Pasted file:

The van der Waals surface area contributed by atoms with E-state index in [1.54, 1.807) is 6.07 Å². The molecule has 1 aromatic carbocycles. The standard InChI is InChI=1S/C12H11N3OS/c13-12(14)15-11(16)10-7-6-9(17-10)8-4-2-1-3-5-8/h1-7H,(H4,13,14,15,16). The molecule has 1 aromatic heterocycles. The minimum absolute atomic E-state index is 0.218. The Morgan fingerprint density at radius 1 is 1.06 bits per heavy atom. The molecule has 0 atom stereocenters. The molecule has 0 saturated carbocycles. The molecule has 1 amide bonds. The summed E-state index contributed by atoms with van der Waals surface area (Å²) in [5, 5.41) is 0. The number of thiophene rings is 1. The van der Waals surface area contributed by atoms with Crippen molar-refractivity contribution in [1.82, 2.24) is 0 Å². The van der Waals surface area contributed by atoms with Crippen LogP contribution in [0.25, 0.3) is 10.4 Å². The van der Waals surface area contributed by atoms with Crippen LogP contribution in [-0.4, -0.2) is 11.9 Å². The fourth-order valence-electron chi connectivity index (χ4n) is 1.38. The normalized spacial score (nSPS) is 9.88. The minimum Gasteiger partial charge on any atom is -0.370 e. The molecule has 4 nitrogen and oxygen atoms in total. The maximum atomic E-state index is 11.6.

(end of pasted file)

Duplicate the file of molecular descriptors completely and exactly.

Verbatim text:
The van der Waals surface area contributed by atoms with E-state index in [1.54, 1.807) is 6.07 Å². The molecule has 1 aromatic carbocycles. The standard InChI is InChI=1S/C12H11N3OS/c13-12(14)15-11(16)10-7-6-9(17-10)8-4-2-1-3-5-8/h1-7H,(H4,13,14,15,16). The molecule has 1 aromatic heterocycles. The minimum absolute atomic E-state index is 0.218. The Morgan fingerprint density at radius 1 is 1.06 bits per heavy atom. The molecule has 0 atom stereocenters. The molecule has 0 saturated carbocycles. The molecule has 1 amide bonds. The summed E-state index contributed by atoms with van der Waals surface area (Å²) in [5, 5.41) is 0. The number of thiophene rings is 1. The van der Waals surface area contributed by atoms with Crippen molar-refractivity contribution in [1.82, 2.24) is 0 Å². The van der Waals surface area contributed by atoms with Crippen LogP contribution in [0.25, 0.3) is 10.4 Å². The van der Waals surface area contributed by atoms with Crippen LogP contribution in [-0.4, -0.2) is 11.9 Å². The fourth-order valence-electron chi connectivity index (χ4n) is 1.38. The normalized spacial score (nSPS) is 9.88. The minimum Gasteiger partial charge on any atom is -0.370 e. The molecule has 4 nitrogen and oxygen atoms in total. The maximum atomic E-state index is 11.6.